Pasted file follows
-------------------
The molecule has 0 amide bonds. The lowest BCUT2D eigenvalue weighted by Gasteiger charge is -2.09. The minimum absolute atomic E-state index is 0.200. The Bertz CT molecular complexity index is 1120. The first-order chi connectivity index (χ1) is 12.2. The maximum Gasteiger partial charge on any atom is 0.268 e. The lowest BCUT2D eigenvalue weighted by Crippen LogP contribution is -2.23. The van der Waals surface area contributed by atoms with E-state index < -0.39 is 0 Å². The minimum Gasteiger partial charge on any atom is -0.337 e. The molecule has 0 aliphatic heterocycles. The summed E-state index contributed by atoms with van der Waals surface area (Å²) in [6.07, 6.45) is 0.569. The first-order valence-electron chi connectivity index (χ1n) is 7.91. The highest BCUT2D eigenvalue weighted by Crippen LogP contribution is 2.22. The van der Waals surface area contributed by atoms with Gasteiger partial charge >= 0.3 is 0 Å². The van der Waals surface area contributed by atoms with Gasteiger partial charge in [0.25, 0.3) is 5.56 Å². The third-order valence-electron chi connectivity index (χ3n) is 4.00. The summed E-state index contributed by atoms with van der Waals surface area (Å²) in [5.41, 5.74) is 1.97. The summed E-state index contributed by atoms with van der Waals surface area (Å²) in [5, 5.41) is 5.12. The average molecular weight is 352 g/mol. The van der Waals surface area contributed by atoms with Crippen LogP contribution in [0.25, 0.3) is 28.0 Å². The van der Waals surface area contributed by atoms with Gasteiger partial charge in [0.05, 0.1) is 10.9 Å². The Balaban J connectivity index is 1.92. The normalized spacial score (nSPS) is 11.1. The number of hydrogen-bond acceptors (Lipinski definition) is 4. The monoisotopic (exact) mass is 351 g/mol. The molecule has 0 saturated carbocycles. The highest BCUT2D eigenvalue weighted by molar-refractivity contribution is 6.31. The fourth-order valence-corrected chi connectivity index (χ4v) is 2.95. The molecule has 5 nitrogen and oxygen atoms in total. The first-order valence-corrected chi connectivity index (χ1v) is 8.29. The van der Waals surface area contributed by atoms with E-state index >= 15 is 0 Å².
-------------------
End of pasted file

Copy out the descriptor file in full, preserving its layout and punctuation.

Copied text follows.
The molecule has 0 amide bonds. The lowest BCUT2D eigenvalue weighted by Gasteiger charge is -2.09. The minimum absolute atomic E-state index is 0.200. The Bertz CT molecular complexity index is 1120. The first-order chi connectivity index (χ1) is 12.2. The maximum Gasteiger partial charge on any atom is 0.268 e. The lowest BCUT2D eigenvalue weighted by Crippen LogP contribution is -2.23. The van der Waals surface area contributed by atoms with E-state index < -0.39 is 0 Å². The minimum Gasteiger partial charge on any atom is -0.337 e. The molecule has 0 aliphatic heterocycles. The summed E-state index contributed by atoms with van der Waals surface area (Å²) in [6.07, 6.45) is 0.569. The first-order valence-electron chi connectivity index (χ1n) is 7.91. The highest BCUT2D eigenvalue weighted by Crippen LogP contribution is 2.22. The van der Waals surface area contributed by atoms with Gasteiger partial charge >= 0.3 is 0 Å². The van der Waals surface area contributed by atoms with Gasteiger partial charge in [0.25, 0.3) is 5.56 Å². The third-order valence-electron chi connectivity index (χ3n) is 4.00. The summed E-state index contributed by atoms with van der Waals surface area (Å²) in [5.41, 5.74) is 1.97. The summed E-state index contributed by atoms with van der Waals surface area (Å²) in [5, 5.41) is 5.12. The average molecular weight is 352 g/mol. The van der Waals surface area contributed by atoms with Crippen LogP contribution in [0.25, 0.3) is 28.0 Å². The van der Waals surface area contributed by atoms with Gasteiger partial charge in [0.05, 0.1) is 10.9 Å². The Balaban J connectivity index is 1.92. The normalized spacial score (nSPS) is 11.1. The number of hydrogen-bond acceptors (Lipinski definition) is 4. The monoisotopic (exact) mass is 351 g/mol. The molecule has 0 saturated carbocycles. The highest BCUT2D eigenvalue weighted by molar-refractivity contribution is 6.31. The fourth-order valence-corrected chi connectivity index (χ4v) is 2.95. The molecule has 5 nitrogen and oxygen atoms in total. The first-order valence-corrected chi connectivity index (χ1v) is 8.29. The van der Waals surface area contributed by atoms with E-state index >= 15 is 0 Å².